By Church the Ritual understands a particular liturgical assembly, made up of the people and the community of brothers and sisters, in other words, of the local fraternity of the Secular Order.  The local fraternity makes the presence and action of the Church visible primarily in the Profession. Therefore “Profession, since it is by nature a public and ecclesial fact, must be celebrated in the presence of the fraternity” (Ritual, Preliminary Notes, n. 13).

The ultimate reason for this norm is found in the reality of the local fraternity:  it is a visible sign of the Church, which is a community of faith and love (cfr. Rule 22; Ritual II, 29 d). The local fraternity is and must be a genuine ecclesial cenacle. By the same token, “secular Franciscans, gathered in fraternity and in union of spirit with all the People of God, celebrate the mystery of salvation revealed and communicated to us in Christ, with prayers and thanksgiving and renewing their promises to live a new life” (Ritual, Preliminary Notes, n. 3).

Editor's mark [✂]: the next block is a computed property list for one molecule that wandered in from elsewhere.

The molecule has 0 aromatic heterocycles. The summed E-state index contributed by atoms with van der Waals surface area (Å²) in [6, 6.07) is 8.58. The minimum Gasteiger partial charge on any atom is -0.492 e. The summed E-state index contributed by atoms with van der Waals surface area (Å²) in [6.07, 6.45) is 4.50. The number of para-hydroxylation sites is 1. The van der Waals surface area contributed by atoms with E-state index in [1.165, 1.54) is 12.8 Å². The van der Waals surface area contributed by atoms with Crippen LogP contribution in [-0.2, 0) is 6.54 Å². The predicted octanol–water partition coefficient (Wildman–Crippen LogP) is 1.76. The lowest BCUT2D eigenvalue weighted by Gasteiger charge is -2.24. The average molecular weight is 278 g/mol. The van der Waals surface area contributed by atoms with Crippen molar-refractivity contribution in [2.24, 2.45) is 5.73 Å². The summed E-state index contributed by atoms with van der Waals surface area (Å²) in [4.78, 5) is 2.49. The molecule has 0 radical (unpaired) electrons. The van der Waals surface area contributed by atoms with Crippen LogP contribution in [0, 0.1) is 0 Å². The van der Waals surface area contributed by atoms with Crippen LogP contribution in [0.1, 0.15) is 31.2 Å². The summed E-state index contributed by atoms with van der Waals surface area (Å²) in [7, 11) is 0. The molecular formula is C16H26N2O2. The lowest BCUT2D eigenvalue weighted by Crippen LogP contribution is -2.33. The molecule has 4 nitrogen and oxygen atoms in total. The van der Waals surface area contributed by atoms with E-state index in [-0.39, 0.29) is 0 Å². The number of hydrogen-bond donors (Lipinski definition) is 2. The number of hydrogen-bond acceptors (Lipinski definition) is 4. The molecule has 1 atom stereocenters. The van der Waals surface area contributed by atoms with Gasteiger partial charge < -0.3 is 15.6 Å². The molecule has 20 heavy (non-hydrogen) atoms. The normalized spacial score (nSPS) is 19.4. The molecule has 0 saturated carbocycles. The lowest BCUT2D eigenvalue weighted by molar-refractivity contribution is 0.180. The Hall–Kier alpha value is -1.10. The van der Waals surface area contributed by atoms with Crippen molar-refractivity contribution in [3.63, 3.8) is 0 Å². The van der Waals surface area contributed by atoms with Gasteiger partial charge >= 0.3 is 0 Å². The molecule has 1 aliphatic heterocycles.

For this reason Profession is made in the presence of the assembled fraternity, which accepts the candidates’ request, since Profession is a gift given by the Father to that fraternity by incorporating new members into it. Grateful for the gift, the Fraternity is united to the prayer of those making profession, so that the Holy Spirit may bring to fulfilment the work He has begun.